Thursday, January 12, 2012

You have a circle with radius r. What is the probability that a point lies more towards the circumference than towards the centre.

Solution
Probability of point lying close to circumference would be mean point is in the circle with area from r/2 from center till outside in the figure below it would be in blue part of the circle.

Probability = Area covered by circle from point r/2 towards circumference/ Area of the circle
In the above given circle formula would be = Area of blue circle/ Area of circle
= pi r pow 2/ 4 / pi r 2 = 1/4

minimize the time taken by all 4 to cross the bridge.

There is a bridge and to travel on it there should be a torch light available.
Only two persons can cross the bride at a time. There are 4 persons on the other side of the bridge. They require 1,2,5,10 minutes respectively to cross the bridge. How much time should it take for all 4 to go to the other side of the bridge.

Remember there is only one torch light. So if two persons cross the bridge with torch light, one has to come back with torch light for others to use torch light. If person with 1 min and 10 minutes cross the bridge together, they take 10 minutes together to cross the bridge(maximum of the time taken by two people).

Your criteria is to minimize the time taken by all 4 to cross the bridge.

How many regions (open or closed) can n straight lines give at the maximum?

Let f(n) denote the number of regions for n lines no three of which coincide in one point. This latter condition will guarantee the maximum. Obviously, f(0)=1, f(1)=2, f(2)=4, f(3)=7, etc.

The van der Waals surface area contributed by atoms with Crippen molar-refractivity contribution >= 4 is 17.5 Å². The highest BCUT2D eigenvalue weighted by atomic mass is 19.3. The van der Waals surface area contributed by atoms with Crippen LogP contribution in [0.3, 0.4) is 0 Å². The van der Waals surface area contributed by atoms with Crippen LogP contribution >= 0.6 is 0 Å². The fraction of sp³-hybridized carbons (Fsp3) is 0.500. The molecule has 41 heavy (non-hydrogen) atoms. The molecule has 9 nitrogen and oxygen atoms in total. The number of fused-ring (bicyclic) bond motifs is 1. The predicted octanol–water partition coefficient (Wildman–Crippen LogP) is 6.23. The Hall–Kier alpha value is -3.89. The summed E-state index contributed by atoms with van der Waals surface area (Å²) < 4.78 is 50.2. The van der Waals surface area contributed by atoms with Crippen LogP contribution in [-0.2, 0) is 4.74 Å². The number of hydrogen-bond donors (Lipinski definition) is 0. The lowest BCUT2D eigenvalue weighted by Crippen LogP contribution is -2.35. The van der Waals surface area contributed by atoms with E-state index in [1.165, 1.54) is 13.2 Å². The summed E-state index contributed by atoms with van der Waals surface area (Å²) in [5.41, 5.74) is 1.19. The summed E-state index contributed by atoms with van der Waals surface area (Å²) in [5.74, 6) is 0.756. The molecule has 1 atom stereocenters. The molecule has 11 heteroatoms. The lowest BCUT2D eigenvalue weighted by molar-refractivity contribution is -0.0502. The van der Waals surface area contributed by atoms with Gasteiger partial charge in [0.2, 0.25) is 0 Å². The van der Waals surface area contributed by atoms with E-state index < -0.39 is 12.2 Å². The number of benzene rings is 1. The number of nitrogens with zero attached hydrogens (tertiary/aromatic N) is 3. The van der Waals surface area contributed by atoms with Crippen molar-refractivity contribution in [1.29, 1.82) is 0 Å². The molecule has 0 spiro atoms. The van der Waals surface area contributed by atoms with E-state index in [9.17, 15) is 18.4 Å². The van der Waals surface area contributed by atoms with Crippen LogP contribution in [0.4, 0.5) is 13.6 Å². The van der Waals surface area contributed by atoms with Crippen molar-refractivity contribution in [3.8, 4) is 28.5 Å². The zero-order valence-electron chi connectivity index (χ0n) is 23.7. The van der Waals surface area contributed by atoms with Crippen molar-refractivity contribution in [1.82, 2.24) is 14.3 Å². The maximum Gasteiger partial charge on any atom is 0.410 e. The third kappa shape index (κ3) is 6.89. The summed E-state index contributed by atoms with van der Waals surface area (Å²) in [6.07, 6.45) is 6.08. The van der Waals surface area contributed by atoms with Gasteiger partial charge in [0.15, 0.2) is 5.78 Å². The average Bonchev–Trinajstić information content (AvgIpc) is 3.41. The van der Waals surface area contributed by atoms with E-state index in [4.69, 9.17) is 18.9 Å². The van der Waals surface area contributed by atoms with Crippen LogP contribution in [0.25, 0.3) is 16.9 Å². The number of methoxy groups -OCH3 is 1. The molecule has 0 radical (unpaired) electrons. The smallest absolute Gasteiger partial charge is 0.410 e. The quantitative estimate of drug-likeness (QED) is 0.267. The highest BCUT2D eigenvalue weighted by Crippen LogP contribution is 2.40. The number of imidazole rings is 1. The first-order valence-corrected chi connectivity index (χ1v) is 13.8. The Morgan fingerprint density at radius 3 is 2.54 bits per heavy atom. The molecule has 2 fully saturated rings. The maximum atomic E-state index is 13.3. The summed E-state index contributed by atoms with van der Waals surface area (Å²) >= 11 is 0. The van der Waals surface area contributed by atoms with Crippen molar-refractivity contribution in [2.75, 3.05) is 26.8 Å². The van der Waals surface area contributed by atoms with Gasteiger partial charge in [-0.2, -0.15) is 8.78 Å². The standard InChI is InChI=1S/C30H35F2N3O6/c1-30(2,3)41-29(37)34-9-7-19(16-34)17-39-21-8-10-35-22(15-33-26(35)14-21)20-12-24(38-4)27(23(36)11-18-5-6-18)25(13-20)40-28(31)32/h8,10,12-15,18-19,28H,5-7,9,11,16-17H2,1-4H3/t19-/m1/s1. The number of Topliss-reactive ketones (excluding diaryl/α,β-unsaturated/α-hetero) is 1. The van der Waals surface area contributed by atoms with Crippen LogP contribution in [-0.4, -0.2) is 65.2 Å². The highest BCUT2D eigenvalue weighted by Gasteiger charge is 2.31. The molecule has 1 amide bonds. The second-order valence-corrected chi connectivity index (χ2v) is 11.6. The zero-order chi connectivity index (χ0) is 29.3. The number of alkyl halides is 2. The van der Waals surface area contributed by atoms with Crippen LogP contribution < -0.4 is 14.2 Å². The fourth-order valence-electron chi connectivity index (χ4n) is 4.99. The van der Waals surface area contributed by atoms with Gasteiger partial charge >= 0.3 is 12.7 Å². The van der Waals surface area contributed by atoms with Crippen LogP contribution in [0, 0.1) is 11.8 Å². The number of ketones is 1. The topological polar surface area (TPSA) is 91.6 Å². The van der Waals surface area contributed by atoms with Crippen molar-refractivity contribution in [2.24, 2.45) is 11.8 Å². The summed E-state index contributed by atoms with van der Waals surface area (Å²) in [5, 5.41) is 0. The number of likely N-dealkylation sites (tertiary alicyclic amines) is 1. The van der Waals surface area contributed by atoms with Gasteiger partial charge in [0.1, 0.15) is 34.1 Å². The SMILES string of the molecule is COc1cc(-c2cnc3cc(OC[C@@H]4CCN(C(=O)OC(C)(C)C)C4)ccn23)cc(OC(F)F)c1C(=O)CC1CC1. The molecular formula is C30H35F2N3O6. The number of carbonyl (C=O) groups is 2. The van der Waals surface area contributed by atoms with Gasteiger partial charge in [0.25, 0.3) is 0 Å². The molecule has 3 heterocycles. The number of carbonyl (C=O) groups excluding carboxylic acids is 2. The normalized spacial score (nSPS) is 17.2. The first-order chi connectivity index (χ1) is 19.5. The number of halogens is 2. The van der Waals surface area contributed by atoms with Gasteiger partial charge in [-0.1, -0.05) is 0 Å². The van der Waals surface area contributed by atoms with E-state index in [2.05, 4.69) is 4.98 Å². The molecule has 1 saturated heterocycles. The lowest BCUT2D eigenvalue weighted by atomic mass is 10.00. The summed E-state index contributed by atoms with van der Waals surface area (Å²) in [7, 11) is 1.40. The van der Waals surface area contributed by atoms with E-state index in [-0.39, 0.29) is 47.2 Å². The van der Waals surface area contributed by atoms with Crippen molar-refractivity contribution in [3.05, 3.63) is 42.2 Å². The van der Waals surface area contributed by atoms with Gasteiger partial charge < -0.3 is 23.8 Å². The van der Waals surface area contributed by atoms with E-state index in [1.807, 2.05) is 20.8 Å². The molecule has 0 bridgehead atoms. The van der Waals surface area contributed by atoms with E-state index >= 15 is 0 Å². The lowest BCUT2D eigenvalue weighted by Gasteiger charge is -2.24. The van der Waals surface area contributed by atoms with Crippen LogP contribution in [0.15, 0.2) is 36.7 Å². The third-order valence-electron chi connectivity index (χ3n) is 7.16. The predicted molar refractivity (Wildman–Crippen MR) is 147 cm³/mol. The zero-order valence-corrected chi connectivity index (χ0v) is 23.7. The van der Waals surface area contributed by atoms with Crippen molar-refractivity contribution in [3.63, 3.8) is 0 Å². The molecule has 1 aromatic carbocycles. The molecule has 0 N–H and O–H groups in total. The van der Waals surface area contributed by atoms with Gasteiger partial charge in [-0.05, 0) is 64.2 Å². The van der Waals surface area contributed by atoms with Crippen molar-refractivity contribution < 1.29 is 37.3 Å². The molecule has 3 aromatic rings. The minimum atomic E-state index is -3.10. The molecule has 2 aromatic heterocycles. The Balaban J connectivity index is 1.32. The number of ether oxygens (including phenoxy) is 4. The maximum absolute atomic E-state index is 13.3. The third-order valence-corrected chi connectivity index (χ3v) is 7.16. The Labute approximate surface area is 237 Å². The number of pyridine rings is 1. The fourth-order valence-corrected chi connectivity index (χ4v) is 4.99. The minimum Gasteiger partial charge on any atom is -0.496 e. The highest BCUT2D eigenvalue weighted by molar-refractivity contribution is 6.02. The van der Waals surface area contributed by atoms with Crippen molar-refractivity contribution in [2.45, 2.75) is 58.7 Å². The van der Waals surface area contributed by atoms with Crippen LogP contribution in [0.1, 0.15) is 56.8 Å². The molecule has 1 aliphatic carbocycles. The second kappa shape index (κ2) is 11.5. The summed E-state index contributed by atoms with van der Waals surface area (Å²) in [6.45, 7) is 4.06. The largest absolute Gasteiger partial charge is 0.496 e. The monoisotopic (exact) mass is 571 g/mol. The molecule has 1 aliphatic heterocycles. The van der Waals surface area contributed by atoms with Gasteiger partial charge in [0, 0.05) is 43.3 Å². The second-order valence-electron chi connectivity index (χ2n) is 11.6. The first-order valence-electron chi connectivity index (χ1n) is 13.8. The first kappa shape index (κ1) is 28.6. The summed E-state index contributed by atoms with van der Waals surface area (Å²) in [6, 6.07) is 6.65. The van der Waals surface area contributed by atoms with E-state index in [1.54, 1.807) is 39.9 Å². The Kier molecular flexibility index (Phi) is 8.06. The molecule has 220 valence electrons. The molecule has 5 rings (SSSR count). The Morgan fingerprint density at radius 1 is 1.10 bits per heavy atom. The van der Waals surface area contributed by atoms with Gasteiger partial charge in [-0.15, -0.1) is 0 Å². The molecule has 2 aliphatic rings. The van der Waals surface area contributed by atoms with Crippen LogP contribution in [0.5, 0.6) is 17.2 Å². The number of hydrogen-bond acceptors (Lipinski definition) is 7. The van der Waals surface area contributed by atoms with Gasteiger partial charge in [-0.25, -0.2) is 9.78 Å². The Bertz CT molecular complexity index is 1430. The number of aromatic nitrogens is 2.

Now, given n-1 lines, there are already f(n-1) regions. With the introduction of the n-th line, imagine the points of intersection of the pre-existing n-1 lines fall on one side of the n-th line. So, on one side of the n-th line -- where the points of intersection lie -- you still have f(n-1) regions, whereas on the other side of the n-th line, you now have n regions. So, for these n lines before us, the total number f(n) of regions must be equal to f(n-1)+n.

So, f(n)=f(n-1)+n. With the initial condition(s) given earlier, this gives us f(n)=1+n(n+1)/2.

find the optimal start point on the track such that you never run out of fuel and complete circuit.

You have a circular track containing fuel pits at irregular intervals. The total amount of fuel available from all the pits together is just sufficient to travel round the track and finish where you started. Given the the circuit perimeter, list of each fuel pit location and the amount of fuel they contain, find the optimal start point on the track such that you never run out of fuel and complete circuit.